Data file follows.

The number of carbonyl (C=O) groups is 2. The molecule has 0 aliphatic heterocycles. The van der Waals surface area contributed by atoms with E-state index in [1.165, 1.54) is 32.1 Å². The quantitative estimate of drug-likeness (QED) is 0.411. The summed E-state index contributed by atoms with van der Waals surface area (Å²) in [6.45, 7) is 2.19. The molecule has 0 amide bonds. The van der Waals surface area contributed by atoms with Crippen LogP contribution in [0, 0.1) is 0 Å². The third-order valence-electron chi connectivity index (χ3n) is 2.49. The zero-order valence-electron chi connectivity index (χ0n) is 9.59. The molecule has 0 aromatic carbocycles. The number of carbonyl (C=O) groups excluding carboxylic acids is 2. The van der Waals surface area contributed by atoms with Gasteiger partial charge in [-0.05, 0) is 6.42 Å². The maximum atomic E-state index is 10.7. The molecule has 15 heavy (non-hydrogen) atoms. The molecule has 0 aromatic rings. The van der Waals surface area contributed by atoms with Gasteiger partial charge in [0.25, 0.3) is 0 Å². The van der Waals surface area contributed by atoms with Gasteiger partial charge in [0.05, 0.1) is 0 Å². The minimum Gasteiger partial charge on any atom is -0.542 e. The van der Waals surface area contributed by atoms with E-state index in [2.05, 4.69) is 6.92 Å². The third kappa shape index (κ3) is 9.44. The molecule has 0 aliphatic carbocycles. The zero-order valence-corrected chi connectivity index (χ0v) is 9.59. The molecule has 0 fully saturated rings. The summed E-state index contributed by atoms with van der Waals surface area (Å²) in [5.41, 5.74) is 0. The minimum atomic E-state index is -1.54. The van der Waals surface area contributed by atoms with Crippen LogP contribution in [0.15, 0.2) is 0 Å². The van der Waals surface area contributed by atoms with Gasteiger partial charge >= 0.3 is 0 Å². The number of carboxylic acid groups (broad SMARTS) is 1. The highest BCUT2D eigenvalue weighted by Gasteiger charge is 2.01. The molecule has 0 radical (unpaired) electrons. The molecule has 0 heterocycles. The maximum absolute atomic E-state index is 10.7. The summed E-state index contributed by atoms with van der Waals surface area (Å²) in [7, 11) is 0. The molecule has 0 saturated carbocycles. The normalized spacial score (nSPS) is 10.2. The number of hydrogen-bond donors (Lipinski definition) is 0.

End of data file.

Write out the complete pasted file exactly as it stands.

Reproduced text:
The number of carbonyl (C=O) groups is 2. The molecule has 0 aliphatic heterocycles. The van der Waals surface area contributed by atoms with E-state index in [1.165, 1.54) is 32.1 Å². The quantitative estimate of drug-likeness (QED) is 0.411. The summed E-state index contributed by atoms with van der Waals surface area (Å²) in [6.45, 7) is 2.19. The molecule has 0 amide bonds. The van der Waals surface area contributed by atoms with Crippen LogP contribution in [0, 0.1) is 0 Å². The third-order valence-electron chi connectivity index (χ3n) is 2.49. The zero-order valence-electron chi connectivity index (χ0n) is 9.59. The molecule has 0 aromatic carbocycles. The number of carbonyl (C=O) groups excluding carboxylic acids is 2. The van der Waals surface area contributed by atoms with Gasteiger partial charge in [-0.05, 0) is 6.42 Å². The maximum atomic E-state index is 10.7. The molecule has 15 heavy (non-hydrogen) atoms. The molecule has 0 aromatic rings. The van der Waals surface area contributed by atoms with Gasteiger partial charge in [0.25, 0.3) is 0 Å². The van der Waals surface area contributed by atoms with Gasteiger partial charge in [0.05, 0.1) is 0 Å². The minimum Gasteiger partial charge on any atom is -0.542 e. The van der Waals surface area contributed by atoms with E-state index in [2.05, 4.69) is 6.92 Å². The third kappa shape index (κ3) is 9.44. The molecule has 0 aliphatic carbocycles. The zero-order valence-corrected chi connectivity index (χ0v) is 9.59. The molecule has 0 fully saturated rings. The summed E-state index contributed by atoms with van der Waals surface area (Å²) in [5.41, 5.74) is 0. The minimum atomic E-state index is -1.54. The van der Waals surface area contributed by atoms with Crippen LogP contribution in [0.15, 0.2) is 0 Å². The van der Waals surface area contributed by atoms with Gasteiger partial charge >= 0.3 is 0 Å². The number of carboxylic acid groups (broad SMARTS) is 1. The highest BCUT2D eigenvalue weighted by Gasteiger charge is 2.01. The molecule has 0 radical (unpaired) electrons. The molecule has 0 heterocycles. The maximum absolute atomic E-state index is 10.7. The summed E-state index contributed by atoms with van der Waals surface area (Å²) in [7, 11) is 0. The molecule has 0 saturated carbocycles. The normalized spacial score (nSPS) is 10.2. The number of hydrogen-bond donors (Lipinski definition) is 0.